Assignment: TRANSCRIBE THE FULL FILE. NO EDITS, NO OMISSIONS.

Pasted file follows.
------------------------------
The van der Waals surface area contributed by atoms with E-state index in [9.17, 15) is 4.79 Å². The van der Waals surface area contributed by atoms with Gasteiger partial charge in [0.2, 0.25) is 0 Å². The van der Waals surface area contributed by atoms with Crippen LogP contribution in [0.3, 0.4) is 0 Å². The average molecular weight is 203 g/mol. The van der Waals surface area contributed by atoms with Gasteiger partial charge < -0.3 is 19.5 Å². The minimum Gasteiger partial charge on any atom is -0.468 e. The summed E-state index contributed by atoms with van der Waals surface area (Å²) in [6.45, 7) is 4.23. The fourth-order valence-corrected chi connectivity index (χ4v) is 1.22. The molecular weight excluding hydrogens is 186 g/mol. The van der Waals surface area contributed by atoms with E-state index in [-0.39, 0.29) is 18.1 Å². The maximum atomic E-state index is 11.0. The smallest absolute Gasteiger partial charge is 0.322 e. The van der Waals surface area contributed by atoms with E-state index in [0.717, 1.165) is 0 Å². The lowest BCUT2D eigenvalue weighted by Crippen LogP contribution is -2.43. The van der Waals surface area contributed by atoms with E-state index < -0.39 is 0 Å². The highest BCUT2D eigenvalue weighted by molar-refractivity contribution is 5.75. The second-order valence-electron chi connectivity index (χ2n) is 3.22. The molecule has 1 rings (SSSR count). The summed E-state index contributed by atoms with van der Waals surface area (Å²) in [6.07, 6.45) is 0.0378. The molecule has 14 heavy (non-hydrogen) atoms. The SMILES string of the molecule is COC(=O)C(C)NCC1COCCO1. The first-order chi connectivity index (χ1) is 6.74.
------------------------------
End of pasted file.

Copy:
The van der Waals surface area contributed by atoms with E-state index in [9.17, 15) is 4.79 Å². The van der Waals surface area contributed by atoms with Gasteiger partial charge in [0.2, 0.25) is 0 Å². The van der Waals surface area contributed by atoms with Crippen LogP contribution in [0.3, 0.4) is 0 Å². The average molecular weight is 203 g/mol. The van der Waals surface area contributed by atoms with Gasteiger partial charge < -0.3 is 19.5 Å². The minimum Gasteiger partial charge on any atom is -0.468 e. The summed E-state index contributed by atoms with van der Waals surface area (Å²) in [6.45, 7) is 4.23. The fourth-order valence-corrected chi connectivity index (χ4v) is 1.22. The molecular weight excluding hydrogens is 186 g/mol. The van der Waals surface area contributed by atoms with E-state index in [-0.39, 0.29) is 18.1 Å². The maximum atomic E-state index is 11.0. The smallest absolute Gasteiger partial charge is 0.322 e. The van der Waals surface area contributed by atoms with E-state index in [0.717, 1.165) is 0 Å². The lowest BCUT2D eigenvalue weighted by Crippen LogP contribution is -2.43. The van der Waals surface area contributed by atoms with E-state index < -0.39 is 0 Å². The highest BCUT2D eigenvalue weighted by molar-refractivity contribution is 5.75. The second-order valence-electron chi connectivity index (χ2n) is 3.22. The molecule has 1 rings (SSSR count). The summed E-state index contributed by atoms with van der Waals surface area (Å²) in [6.07, 6.45) is 0.0378. The molecule has 14 heavy (non-hydrogen) atoms. The SMILES string of the molecule is COC(=O)C(C)NCC1COCCO1. The first-order chi connectivity index (χ1) is 6.74.